if you follow earl sweatshirt at all, you already know his story. when the young hip-hop prodigy finally returned from isolation in early 2012, his collective immediately experienced a void being filled; earl’s verse on “oldie” completely steals the show, and his guest spot on frank ocean’s “super rich kids” was consistently referenced in year-end roundups discussing channel orange. three minutes of music, along with a brief song called “home,” was all we got from earl in the year following his return to civilization.
then “chum” dropped. the minor key piano loop complemented earl’s brooding, deeply personal rap; gone were the days of “epar” and all of the other musings that permeated earl’s stream of consciousness when he was fifteen. “chum” underscores the feeling of abandonment earl has concerning his father, who hasn’t been a consistent presence in his life since earl was six, and foreshadows the depressing, self-aware themes that are found throughout doris.
for the first half of this year, we were teased with news of earl’s proper debut album. the title was announced long before a release date or tracklist, but earl was mum on the rest of the details. pieces slowly fell into place and more songs were released, like the pitch-shifted “guild” featuring mac miller and the boisterous “whoa,” with earl’s godfather tyler, the creator rasping the hook. but it was “hive,” a collaborative with longtime odd future compatriots vince staples and casey veggies, that proved to me that doris had true potential. the opening line, “promised heron i’d put my fist up after i get my dick sucked / a quick buck, maybe a gold chain,” solidifies earl’s jaded mentality about the rap game. the ominous, minimal bass line that snakes throughout the song provides a foundation for earl to flesh out his thoughts and to demonstrate that his wordplay and flow is just as solid as it’s ever been, and that it’s even evolved.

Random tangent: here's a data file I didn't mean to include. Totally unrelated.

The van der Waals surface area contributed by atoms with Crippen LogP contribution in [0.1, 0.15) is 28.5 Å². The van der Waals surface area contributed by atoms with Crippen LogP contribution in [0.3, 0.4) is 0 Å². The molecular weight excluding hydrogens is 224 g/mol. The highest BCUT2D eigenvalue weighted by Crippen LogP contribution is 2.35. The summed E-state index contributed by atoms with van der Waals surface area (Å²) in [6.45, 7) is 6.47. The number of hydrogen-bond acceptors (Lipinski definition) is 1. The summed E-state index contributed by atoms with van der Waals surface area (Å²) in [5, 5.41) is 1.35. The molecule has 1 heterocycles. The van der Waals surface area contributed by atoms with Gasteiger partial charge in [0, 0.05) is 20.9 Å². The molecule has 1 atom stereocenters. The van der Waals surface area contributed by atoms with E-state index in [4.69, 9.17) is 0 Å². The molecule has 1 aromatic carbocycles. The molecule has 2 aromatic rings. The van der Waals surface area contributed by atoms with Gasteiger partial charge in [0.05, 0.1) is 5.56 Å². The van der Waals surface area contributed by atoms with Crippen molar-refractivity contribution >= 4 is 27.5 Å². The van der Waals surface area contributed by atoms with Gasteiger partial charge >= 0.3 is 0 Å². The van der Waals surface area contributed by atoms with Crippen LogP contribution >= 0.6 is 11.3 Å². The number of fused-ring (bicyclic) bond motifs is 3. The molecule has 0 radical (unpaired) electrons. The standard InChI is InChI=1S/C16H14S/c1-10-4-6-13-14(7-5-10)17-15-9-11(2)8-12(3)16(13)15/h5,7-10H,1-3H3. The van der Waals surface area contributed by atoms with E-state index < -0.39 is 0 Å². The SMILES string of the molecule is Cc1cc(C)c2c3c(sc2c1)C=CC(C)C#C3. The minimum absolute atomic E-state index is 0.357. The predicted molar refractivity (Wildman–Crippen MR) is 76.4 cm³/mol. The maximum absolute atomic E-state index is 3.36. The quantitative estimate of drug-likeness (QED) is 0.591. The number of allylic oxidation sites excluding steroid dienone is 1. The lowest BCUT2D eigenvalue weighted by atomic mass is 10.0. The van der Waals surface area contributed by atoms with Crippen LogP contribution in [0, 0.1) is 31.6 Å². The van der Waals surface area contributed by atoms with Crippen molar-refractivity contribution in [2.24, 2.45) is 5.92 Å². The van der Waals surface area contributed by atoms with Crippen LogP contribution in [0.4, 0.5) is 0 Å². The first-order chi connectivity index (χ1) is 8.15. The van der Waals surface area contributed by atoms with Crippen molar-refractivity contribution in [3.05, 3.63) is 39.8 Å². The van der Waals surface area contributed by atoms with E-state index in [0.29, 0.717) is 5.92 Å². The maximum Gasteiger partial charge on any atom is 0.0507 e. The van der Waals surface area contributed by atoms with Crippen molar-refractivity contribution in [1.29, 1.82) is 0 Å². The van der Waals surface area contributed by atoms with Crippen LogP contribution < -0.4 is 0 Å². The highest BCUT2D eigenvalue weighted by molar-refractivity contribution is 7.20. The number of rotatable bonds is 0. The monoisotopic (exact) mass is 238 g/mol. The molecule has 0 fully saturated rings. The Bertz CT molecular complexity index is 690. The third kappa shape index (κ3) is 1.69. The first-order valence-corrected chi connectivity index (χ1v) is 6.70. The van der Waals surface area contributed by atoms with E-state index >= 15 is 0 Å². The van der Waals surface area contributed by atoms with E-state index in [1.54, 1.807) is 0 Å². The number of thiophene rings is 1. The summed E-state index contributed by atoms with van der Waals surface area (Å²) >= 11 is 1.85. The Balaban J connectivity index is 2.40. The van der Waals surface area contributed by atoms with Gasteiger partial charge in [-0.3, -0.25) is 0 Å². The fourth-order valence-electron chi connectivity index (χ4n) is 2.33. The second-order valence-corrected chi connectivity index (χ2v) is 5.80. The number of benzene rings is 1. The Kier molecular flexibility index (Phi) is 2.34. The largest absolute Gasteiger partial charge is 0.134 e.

earl’s album has been one of 2013’s most-anticipated releases, and he knew it. despite releasing a third of the material on doris prematurely, earl teases the listeners who will actually be playing the album from start to finish. on “pre,” guest artist sk la’flare dominates the track for over a minute and a half before earl finally arrives to take control. and then he runs the show. across doris, earl’s verses are lazy in appearance but highly calculated in actuality. from the depressing tones on “burgundy” to the cheeky references to the earl of yesteryear on “whoa,” doris shows all the potential from earl’s self-titled mixtape fully realized. i can’t wait to see what he does next.